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ABCH2 transporter mediates deltamethrin uptake and toxicity in the malaria vector Anopheles coluzzii

Kefi, Mary, Balabanidou, Vasileia, Sarafoglou, Chara, Charamis, Jason, Lycett, Gareth ORCID:, Ranson, Hilary ORCID:, Gouridis, Giorgos and Vontas, John (2023) 'ABCH2 transporter mediates deltamethrin uptake and toxicity in the malaria vector Anopheles coluzzii'. PLoS Pathogens, Vol 19, Issue 8, e1011226.

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Contact insecticides are primarily used for the control of Anopheles malaria vectors. These chemicals penetrate mosquito legs and other appendages; the first barriers to reaching their neuronal targets. An ATP-Binding Cassette transporter from the H family (ABCH2) is highly expressed in Anopheles coluzzii legs, and further induced upon insecticide exposure. RNAi-mediated silencing of the ABCH2 caused a significant increase in deltamethrin mortality compared to control mosquitoes, coincident with a corresponding increase in 14C-deltamethrin penetration. RT-qPCR analysis and immunolocalization revealed ABCH2 to be mainly localized in the legs and head appendages, and more specifically, the apical part of the epidermis, underneath the cuticle. To unravel the molecular mechanism underlying the role of ABCH2 in modulating pyrethroid toxicity, two hypotheses were investigated: An indirect role, based on the orthology with other insect ABCH transporters involved with lipid transport and deposition of CHC lipids in Anopheles legs which may increase cuticle thickness, slowing down the penetration rate of deltamethrin; or the direct pumping of deltamethrin out of the organism. Evaluation of the leg cuticular hydrocarbon (CHC) content showed no affect by ABCH2 silencing, indicating this protein is not associated with the transport of leg CHCs. Homology-based modeling suggested that the ABCH2 half-transporter adopts a physiological homodimeric state, in line with its ability to hydrolyze ATP in vitro when expressed on its own in insect cells. Docking analysis revealed a deltamethrin pocket in the homodimeric transporter. Furthermore, deltamethrin-induced ATP hydrolysis in ABCH2-expressing cell membranes, further supports that deltamethrin is indeed an ABCH2 substrate. Overall, our findings pinpoint ABCH2 participating in deltamethrin toxicity regulation.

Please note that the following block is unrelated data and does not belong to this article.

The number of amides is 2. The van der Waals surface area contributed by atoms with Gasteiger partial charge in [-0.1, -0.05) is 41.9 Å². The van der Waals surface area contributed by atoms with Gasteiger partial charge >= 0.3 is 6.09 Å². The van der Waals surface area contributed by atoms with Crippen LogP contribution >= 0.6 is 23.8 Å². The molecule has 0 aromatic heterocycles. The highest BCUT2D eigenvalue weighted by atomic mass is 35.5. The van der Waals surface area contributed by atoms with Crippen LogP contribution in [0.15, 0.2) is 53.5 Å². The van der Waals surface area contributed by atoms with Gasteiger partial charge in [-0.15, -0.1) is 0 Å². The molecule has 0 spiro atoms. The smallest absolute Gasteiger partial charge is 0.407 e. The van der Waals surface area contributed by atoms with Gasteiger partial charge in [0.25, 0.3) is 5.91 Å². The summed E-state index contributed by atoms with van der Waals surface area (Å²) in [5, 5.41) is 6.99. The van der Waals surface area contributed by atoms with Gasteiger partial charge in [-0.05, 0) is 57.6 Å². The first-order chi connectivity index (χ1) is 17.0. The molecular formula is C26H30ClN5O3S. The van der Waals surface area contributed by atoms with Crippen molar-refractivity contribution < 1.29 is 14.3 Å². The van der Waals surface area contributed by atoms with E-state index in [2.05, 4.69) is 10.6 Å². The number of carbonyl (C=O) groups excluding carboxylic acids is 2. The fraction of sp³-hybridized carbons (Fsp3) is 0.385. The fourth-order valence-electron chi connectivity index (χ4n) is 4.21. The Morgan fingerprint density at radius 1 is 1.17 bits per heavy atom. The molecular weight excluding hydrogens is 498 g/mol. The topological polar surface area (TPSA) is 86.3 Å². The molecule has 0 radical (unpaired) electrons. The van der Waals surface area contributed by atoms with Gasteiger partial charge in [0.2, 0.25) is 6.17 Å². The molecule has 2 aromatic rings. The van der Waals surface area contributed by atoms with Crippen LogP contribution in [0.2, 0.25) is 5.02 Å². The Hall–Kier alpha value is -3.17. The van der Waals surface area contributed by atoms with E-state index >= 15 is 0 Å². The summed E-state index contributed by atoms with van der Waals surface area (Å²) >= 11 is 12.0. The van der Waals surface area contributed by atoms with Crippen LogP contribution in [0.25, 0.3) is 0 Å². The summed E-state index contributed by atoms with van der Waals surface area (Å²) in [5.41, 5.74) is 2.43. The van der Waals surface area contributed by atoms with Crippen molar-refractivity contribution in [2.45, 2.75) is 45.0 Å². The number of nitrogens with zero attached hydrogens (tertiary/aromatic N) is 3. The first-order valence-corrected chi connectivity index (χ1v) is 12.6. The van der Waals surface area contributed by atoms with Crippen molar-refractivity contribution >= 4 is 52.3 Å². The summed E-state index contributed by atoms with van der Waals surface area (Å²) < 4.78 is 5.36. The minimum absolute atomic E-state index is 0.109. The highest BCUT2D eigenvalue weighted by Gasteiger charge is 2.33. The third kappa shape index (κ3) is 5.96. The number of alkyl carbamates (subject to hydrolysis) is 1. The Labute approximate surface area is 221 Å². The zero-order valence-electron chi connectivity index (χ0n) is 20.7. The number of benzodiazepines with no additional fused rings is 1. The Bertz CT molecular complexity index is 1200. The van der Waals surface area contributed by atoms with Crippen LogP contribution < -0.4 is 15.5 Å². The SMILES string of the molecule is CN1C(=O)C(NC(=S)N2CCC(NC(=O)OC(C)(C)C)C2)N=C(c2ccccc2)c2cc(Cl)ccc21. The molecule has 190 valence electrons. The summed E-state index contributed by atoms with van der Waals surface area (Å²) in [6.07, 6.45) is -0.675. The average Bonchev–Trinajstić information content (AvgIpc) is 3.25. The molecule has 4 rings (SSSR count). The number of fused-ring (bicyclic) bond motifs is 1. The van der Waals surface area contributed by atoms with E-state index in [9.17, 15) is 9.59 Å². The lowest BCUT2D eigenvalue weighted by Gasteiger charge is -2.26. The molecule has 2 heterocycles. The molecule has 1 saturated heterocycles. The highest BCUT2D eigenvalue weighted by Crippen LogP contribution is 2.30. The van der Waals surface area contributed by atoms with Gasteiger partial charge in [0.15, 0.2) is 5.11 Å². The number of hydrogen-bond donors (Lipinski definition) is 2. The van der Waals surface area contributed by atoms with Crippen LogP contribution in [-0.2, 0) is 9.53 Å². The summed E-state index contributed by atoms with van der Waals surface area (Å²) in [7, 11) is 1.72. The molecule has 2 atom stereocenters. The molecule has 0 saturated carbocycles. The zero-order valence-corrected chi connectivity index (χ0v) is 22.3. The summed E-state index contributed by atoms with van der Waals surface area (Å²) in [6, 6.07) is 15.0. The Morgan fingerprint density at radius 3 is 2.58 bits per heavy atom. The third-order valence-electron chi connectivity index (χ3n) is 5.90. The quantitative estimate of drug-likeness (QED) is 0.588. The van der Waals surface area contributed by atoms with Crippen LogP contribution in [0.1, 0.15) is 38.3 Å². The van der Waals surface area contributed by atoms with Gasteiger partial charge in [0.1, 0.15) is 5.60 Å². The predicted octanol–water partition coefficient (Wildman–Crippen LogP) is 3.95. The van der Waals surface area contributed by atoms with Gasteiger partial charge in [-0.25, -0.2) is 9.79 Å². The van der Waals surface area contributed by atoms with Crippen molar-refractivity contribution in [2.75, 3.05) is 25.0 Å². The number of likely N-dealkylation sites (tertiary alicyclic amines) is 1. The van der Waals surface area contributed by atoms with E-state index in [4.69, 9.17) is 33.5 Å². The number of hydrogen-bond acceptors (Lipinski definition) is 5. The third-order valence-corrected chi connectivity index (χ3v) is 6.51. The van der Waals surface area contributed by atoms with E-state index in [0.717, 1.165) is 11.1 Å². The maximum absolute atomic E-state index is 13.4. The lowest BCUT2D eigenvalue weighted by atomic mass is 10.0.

Item Type: Article
Subjects: QX Parasitology > Insects. Other Parasites > QX 515 Anopheles
WC Communicable Diseases > Tropical and Parasitic Diseases > WC 750 Malaria
Faculty: Department: Biological Sciences > Vector Biology Department
Digital Object Identifer (DOI):
Depositing User: Clare O'Neill
Date Deposited: 17 Aug 2023 11:10
Last Modified: 17 Aug 2023 11:10


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